Second Child Survival Tips

By Jennifer Bingham Hull
http://www.growingafamily.com

Most child-rearing advice is for first-timers. But it’s the second baby who rocks the boat.

The career-family clash comes after the second, not the first child. With one kid, a couple can fudge childcare issues. With two, dad either steps up to the plate or mom becomes exhausted. One baby is a charmer at the coffee shop. Two toddlers make you a menace to every adult there. No wonder having two makes one look easy!

Yet there are ways to make the leap from one to two smoother:

*Befriend People in Your Path. It’s hard to maintain a social life with two little kids, especially with other mothers in the same boat. Somebody’s naptime will always sabotage the best-laid plans, making friends from your first play group feel unreachable. Befriend the parent at story time at the library. She’s already there.
*Spend time alone with your firstborn. The parenting guides make you feel so guilty about having a second that you think you’ve got to take your older child to Disney World. Instead, take your firstborn out alone on errands while someone else watches the baby. She’ll love being together, and you’ll get to the drycleaners.
*Do not think of having sex in the kitchen. Sex after the second is a feat matched only by getting anywhere on time. It doesn’t happen without determination. It won’t happen if planned over the dinner dishes. This advice, from Vicki Iovine, beats anything from Spock and Sears. How to jump in the sack with that man you’ve barely spoken to for the din? Remember your early party days.
*Compliment your husband’s biceps, and ask him to carry the kids out the door. Men have the muscles for parenting more than one. They also have an instinct for self-preservation that can be valuable to emulate amidst the demands of two small, adorable people. If his earplugs seemed crass with the first’s cries, you may want to borrow them now.
*Prepare for a demotion and a doubling of the opposition forces. The most amusing mom is no match for a brother or sister’s antics. And siblings in cahoots are at least as challenging as sibling rivalry. Can’t find the kids at bedtime? Look for small feet sticking out of the closet.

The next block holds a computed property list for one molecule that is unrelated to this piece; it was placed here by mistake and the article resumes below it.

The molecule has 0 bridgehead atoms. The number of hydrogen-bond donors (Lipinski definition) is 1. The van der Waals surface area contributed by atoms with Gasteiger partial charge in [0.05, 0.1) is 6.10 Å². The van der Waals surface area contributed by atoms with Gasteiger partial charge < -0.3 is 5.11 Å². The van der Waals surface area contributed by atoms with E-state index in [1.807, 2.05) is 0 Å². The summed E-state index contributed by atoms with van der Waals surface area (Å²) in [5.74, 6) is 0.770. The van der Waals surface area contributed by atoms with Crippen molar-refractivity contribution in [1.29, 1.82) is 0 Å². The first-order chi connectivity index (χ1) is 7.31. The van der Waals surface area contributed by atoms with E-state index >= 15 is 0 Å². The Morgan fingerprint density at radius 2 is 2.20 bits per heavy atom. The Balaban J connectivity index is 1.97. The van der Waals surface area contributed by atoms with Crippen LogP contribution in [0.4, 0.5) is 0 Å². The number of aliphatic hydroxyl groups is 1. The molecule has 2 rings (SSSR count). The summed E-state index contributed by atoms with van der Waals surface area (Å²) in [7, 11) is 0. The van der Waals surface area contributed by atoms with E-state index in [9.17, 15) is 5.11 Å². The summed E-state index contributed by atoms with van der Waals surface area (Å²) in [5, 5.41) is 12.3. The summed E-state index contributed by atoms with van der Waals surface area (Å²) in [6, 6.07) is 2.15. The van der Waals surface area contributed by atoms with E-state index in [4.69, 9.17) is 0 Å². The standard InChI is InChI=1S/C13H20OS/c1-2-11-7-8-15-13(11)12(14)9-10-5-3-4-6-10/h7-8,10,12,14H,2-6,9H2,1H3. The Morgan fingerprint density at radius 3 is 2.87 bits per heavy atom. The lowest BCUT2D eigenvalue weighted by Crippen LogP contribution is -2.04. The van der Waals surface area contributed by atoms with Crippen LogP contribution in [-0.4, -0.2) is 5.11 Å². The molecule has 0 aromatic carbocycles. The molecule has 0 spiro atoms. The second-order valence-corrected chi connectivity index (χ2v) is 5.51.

*Bag the family dinner early on. Feed them in the car. Feed them at the park. Feed them, if you must, in the bath. But don’t expect the dinner table to unify the family for a while. In the food-throwing years, some mothers have been known to consider killing their families over dinner.
*Shop for yourself, not your new addition. The second child doesn’t know the difference between hand-me-downs and his thumb. There may, however, be a direct correlation between the state of a woman’s underwear and her self-esteem. Boost the later by purchasing a bra that fits. And treat yourself to Beyond One: Growing a Family and Getting a Life.

(c) 2010 Jennifer Bingham Hull. Reprint rights granted as long as the article is published in its entirety, including the resource box and its live links.

About the Author

Jennifer Bingham Hull is an award-winning author and mother of two. Her book, Beyond One: Growing a Family and Getting a Life, looks at life after the second child. To learn more, visit www.growingafamily.com, where you can contact her to receive this Parenting Tips column and sign up for her free newsletter.

About Jennifer

A former journalist for The Wall Street Journal and Time, Jennifer is the award-winning author of Beyond One: Growing a Family and Getting a Life and pens the MidAge Mom blog.

She’s profiled exceptional women from the Middle East to Latin America. Widely published, her essays have been included in two anthologies.

Jennifer is also a frequent radio and TV guest. Full Bio

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In Beyond One, Jennifer chronicles her leap from one child to two, describing the enormous impact the second child has on a woman’s body, marriage, family life, friendships and work.

"Hull is the kind of woman many moms long to be friends with. . ." -The Cleveland Plain Dealer.

Credits

The Wall Street Journal, Time, The Atlantic Monthly, CNN.com, MS., Parenting, Real Simple, Salon.com, The Los Angeles Times Magazine, Working Mother, Harper’s Bazaar, Marie Claire, American Way, Brain, Child, The Christian Science Monitor, and more.